Post-vacation blues

February 1st, 2010  |  Published in General Thoughts

Whenever I return from vacation I am always astounded at the feeling of overwhelm that quickly replaces the sense of relaxation and wellbeing. Why is that?

Perhaps it’s the return flight with the hours spent waiting at airports as well as the delays and annoyances.  Or it may be the realization that the speed of life and work back home is far faster than that of beaches, mountains or boats.  More likely it’s the accumulation of mail, both snail and electronic, that awaits me and screams “take a look at me”, “deal with me” and “read me”. In just one week several hundred emails and a box full of letters bills, magazine and other junk are waiting.

How can one deal with all this and still maintain the good humor and even temper that resulted from catching up on sleep, sunshine and time spent with family or friends?

A former colleague in a position of leadership used to delete all the email that arrived while on vacation, assuming that if someone really needed to get in touch they would resend.  While I don’t recommend this approach, there is something very tempting about creating a clean slate on your first day back from vacation.

As I see it, the key is not to feel one must deal with all in one go.  It also helps to get the visual reminders that overwhelm you out of sight.  This can be accomplished by quickly sorting out those things such as bills or urgent messages from the rest – and dealing with them immediately.  Everything else can wait. Break the rest into meaningful chunks.  If you’re unlikely to read last week’s Time or Newsweek, put it into the recycling bin without even cracking it open.  It’s old news. Do the same with the junk mail. No need to pore over catalogs and credit card offers you know you don’t need.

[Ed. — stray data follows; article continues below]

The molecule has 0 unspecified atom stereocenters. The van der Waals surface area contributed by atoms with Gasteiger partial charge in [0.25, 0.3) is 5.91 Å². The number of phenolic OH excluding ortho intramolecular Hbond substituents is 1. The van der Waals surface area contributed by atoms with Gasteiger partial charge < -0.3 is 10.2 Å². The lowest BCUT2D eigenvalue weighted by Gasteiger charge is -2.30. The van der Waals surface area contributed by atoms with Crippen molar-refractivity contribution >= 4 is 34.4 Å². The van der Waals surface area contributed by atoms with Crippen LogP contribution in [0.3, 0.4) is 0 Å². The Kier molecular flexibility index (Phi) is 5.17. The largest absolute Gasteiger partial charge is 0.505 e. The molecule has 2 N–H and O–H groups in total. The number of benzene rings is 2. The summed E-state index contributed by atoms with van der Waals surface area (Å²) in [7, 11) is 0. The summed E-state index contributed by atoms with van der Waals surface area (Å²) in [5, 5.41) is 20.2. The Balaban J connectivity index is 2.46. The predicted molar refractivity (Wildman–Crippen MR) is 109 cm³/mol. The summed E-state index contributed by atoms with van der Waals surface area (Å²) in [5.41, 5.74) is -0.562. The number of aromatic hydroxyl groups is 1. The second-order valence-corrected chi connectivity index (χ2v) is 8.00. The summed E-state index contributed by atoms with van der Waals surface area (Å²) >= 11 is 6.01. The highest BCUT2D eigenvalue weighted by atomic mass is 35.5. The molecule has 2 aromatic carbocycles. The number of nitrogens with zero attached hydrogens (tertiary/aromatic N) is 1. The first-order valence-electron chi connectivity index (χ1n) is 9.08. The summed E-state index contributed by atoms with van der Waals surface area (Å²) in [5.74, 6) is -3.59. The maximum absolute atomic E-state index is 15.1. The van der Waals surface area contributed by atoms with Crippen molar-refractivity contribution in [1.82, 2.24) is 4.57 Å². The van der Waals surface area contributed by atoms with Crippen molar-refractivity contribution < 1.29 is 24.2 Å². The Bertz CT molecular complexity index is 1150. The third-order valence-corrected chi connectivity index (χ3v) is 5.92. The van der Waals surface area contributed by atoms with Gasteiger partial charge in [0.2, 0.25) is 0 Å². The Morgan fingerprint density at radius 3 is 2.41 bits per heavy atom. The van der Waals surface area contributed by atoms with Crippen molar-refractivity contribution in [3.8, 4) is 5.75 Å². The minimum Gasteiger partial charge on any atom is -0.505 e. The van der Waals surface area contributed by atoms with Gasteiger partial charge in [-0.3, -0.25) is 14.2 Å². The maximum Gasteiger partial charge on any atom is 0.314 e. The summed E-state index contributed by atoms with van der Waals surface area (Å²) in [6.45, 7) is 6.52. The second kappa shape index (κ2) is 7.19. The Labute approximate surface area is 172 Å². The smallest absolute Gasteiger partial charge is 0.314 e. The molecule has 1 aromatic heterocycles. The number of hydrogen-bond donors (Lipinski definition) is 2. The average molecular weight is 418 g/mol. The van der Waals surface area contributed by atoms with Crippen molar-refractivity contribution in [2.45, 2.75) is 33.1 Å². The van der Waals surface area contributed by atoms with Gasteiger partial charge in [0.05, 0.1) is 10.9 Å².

Once you have brought the rest of the mail down to more manageable size, set a limited amount of time for the next five days to deal with the rest – say an hour or so to read and delete email or read and discard mail magazines.

Remember, the purpose of taking time off is to renew you in mind and spirit.  It would be a huge waste of good energy to let yourself feel overwhelmed immediately upon return.

And a hint:  Follow these same steps whenever you are feeling overwhelmed.  You choose how you react and what you do.  Don’t let stuff or circumstances manage you.

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